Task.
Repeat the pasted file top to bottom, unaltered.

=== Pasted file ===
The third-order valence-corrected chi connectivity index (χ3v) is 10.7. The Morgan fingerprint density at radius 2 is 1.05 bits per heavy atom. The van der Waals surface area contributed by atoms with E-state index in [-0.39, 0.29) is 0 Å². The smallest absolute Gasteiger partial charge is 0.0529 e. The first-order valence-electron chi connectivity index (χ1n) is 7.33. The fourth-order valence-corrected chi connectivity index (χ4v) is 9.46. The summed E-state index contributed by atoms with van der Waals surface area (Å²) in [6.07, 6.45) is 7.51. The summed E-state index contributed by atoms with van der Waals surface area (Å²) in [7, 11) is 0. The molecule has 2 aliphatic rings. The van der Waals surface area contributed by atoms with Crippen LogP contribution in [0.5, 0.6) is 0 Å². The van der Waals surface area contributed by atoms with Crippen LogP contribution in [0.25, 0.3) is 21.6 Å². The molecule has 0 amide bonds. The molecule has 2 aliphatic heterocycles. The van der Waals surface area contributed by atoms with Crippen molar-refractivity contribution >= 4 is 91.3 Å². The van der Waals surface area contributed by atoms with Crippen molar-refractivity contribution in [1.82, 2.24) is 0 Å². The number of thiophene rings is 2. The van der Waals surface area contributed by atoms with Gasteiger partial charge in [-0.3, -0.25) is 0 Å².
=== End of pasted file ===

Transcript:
The third-order valence-corrected chi connectivity index (χ3v) is 10.7. The Morgan fingerprint density at radius 2 is 1.05 bits per heavy atom. The van der Waals surface area contributed by atoms with E-state index in [-0.39, 0.29) is 0 Å². The smallest absolute Gasteiger partial charge is 0.0529 e. The first-order valence-electron chi connectivity index (χ1n) is 7.33. The fourth-order valence-corrected chi connectivity index (χ4v) is 9.46. The summed E-state index contributed by atoms with van der Waals surface area (Å²) in [6.07, 6.45) is 7.51. The summed E-state index contributed by atoms with van der Waals surface area (Å²) in [7, 11) is 0. The molecule has 2 aliphatic rings. The van der Waals surface area contributed by atoms with Crippen LogP contribution in [0.5, 0.6) is 0 Å². The van der Waals surface area contributed by atoms with Crippen LogP contribution in [0.25, 0.3) is 21.6 Å². The molecule has 0 amide bonds. The molecule has 2 aliphatic heterocycles. The van der Waals surface area contributed by atoms with Crippen molar-refractivity contribution >= 4 is 91.3 Å². The van der Waals surface area contributed by atoms with Crippen molar-refractivity contribution in [1.82, 2.24) is 0 Å². The number of thiophene rings is 2. The van der Waals surface area contributed by atoms with Gasteiger partial charge in [-0.3, -0.25) is 0 Å².